It is clear though that I made a horrible mistake by jumping the knight. A bad, but unpunished choice it was.

The first game of the year

Life is about the journey, not the destination. Life is a dance, made of steps. Many books say similar wisdom.

I wish I had read more books in my life. To know better, rather than learn by experience.

This year starts weird, where I am sitting in Switzerland and wondering what my life could be. What to do next.
As always, I might have many ideas, but none of them sound as good or exciting as in the past.
Maybe it is just winter, dulling my mind.

Today we had a not too complex Sunday Shogi stream, where we analyzed games of regular viewers.
Any viewer could send a game, but so it just happened that only regulars send them today. We enjoyed every one of them. Many people are getting stronger each week.

After that I played a game against iongrey, and I thought I can show some positions from that game, just to put something cool on the blog. Here it goes.

Maruyama’s Vaccine, a counter strategy for central rook that forces early bishop exchange, with my unusual counter that is supposed to be disadvantageous for Gote. Bishop drop that will take a free pawn, but will end up on wrong diagonal.

Iongrey did his best and made an engagement on P-24 and P-45 squares. I had to protect against his rook sabaki. Here Sente has chance for a good bishop drop. Making a horse that would pressure my bishop.

Iongrey missed the bishop drop, but I also missed a chance to make game equal. According to the computer P-25 would allow me to counter better. I was afraid about 53 square and moved S-62. (surprisingly computer considers B*66 as an answer to that.. is it because S-46 bad shape and good counter on big diagonal? )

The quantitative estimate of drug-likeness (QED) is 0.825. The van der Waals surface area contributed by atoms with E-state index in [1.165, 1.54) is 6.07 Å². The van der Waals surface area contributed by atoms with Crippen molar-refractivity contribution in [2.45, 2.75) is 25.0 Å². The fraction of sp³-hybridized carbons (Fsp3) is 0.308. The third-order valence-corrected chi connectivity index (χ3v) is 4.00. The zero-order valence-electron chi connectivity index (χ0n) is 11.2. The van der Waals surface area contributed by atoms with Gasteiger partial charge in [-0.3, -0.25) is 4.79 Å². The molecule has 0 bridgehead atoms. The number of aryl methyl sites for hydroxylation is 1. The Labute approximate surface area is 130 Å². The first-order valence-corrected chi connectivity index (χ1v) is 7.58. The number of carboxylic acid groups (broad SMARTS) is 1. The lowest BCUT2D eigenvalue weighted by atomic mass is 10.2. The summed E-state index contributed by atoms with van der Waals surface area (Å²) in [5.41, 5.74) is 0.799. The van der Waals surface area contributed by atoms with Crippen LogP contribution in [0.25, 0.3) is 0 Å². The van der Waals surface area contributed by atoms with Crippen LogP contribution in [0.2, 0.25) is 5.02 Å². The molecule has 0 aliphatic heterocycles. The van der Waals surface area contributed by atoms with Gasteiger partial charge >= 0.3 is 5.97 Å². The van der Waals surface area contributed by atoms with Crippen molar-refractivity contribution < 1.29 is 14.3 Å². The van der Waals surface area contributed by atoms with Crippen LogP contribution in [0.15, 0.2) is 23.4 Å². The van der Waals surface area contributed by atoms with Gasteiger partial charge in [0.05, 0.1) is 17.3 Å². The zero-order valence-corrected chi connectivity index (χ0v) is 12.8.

The game equalized after this move. My bishop became little more active by targeting 38 square.
The final big mistake: knight jump allowed exchange of rooks and silver for lance. My horse ended up in a good position to attack non-castled king. Again, the computer suggested quite interesting move instead of knight jump: B’16 keeping the equal fight.

And the final position was this:

Thank you for the 10 second shogi game, Yellow!

Recent games of Joryu Meijin

It is already New Year. I have officially submitted my thesis, though I am still working on technical corrections. I hope to publish it after my final exams.

January means that there is Joryu Meijin eliminations and I have to write an update about my games.

I have played two games, the first one was last week, against LPSA Ooba Ladies 1dan. It was a central rook vs ibisha game. In later middle I took the lead and did not let it go until end.

Winning this game meant, that my next opponent would be Shimizu Ladies 6dan. So I have been preparing the whole week. Yesterday, I had honor of facing Shimizu sensei in a battle.

I went to the game with this mind set “either I win, or lose and learn something valuable”. This let me relax and concentrate on the game. As predicted, the game was Nakabisha vs ibisha with closed Bishop line. I have gained small material advantage in the beginning, but later was left without the rook (which I gave up for a gold). I have managed to get the knight and the lance with a tokin, but Shimizu sensei put one horse to defense and two rooks to attack. However, the difference in the defense structure was big. I had full castle defending with bottom pawn and then counterattacked using lance. In the end I have surrounded her king and won.

I have not realized the excitement until I left the game room. I remember the result surprised many people, including my shisho. I had to go for a long walk around the city to calm myself down.

I am not satisfied. I feel that I still can still improve a lot. I remember the scary feeling of Shimizu sensei reading all the endgame variations with amazing speed. Maybe that I can improve before the next game. And I have a huge respect for Shimizu sensei after the game.

And I cannot let it go into my head. My opponent will prepare double carefully for the next game for sure. I shall as well. Wish me luck.